Contesting a Will

I have two questions. Can a will override a contractual agreement between the person who’s will it is and another party. In other words, if the person with the will makes an written agreement, can he write in his will something that is in violation of that agreement.The other question has to do with this same person who in two previous wills left his property to his step daughters in law with each will indicating that he had already provided for his natural born daughter in his life time but in his final will left his property to his natural daughter instead. Is there any basis for contesting the will based upon this? The property in question was signed over the man by his wife with the understanding that he would will this property to her daughters (the man’s step daughters. His last will violated this understanding. These situations took place in North Carolina. Thank you.

Asked on June 7, 2009 under Estate Planning, New York


M.T.G., Member, New York Bar / FreeAdvice Contributing Attorney

Answered 11 years ago | Contributor

When a person signs a Last Will and Testament, there is usually language placed in the will being signed that says that all prior wills are revoked.  The latest Will is the one that the heirs try and submit to the probate court.  It sounds like you have a Will contest on your hands: a legal filing of objections to the Will submitted to the Court. You need to have a lawyer look at the contractual agreement and the latest Will.  You will probably want to try and set aside the latest will because of the contract.  That can be difficult and a lawyer will let you know your options.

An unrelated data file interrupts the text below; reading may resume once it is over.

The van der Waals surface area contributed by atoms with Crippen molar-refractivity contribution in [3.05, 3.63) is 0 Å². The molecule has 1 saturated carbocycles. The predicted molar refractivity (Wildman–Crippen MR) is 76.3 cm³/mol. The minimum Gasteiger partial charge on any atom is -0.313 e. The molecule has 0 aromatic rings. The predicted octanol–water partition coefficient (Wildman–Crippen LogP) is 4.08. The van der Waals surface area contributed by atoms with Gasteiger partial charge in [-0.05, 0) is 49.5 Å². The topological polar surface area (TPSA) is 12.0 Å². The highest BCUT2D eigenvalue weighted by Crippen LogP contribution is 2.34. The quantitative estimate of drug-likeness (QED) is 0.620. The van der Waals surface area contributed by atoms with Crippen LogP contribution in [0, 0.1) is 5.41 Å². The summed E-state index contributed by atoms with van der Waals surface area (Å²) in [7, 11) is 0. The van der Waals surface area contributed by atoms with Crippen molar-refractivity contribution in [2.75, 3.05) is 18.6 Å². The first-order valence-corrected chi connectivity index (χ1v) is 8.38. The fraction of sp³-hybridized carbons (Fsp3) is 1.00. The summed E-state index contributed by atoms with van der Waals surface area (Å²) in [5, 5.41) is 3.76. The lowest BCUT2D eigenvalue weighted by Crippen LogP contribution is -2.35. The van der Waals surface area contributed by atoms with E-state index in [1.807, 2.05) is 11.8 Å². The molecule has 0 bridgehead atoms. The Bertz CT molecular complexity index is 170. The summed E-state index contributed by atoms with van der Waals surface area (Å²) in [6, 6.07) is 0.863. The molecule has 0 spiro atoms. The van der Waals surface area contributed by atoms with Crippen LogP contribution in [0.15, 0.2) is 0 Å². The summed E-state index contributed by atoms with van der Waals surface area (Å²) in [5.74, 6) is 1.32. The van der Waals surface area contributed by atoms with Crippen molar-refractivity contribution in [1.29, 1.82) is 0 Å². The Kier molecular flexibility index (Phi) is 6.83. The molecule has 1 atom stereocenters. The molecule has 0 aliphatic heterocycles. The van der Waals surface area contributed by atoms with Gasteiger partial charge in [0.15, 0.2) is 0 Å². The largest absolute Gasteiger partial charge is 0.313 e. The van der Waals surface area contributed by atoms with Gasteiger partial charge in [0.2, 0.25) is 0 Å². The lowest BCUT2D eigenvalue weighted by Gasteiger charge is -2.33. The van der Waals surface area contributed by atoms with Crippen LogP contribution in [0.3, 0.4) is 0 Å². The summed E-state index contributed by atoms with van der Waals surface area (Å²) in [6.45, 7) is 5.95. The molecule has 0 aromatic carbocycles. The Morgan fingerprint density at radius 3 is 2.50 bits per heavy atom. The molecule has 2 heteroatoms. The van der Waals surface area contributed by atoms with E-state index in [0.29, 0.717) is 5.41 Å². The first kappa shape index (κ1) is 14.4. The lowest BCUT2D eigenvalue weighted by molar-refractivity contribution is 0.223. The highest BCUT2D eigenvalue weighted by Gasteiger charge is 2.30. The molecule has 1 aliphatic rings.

IMPORTANT NOTICE: The Answer(s) provided above are for general information only. The attorney providing the answer was not serving as the attorney for the person submitting the question or in any attorney-client relationship with such person. Laws may vary from state to state, and sometimes change. Tiny variations in the facts, or a fact not set forth in a question, often can change a legal outcome or an attorney's conclusion. Although has verified the attorney was admitted to practice law in at least one jurisdiction, he or she may not be authorized to practice law in the jurisdiction referred to in the question, nor is he or she necessarily experienced in the area of the law involved. Unlike the information in the Answer(s) above, upon which you should NOT rely, for personal advice you can rely upon we suggest you retain an attorney to represent you.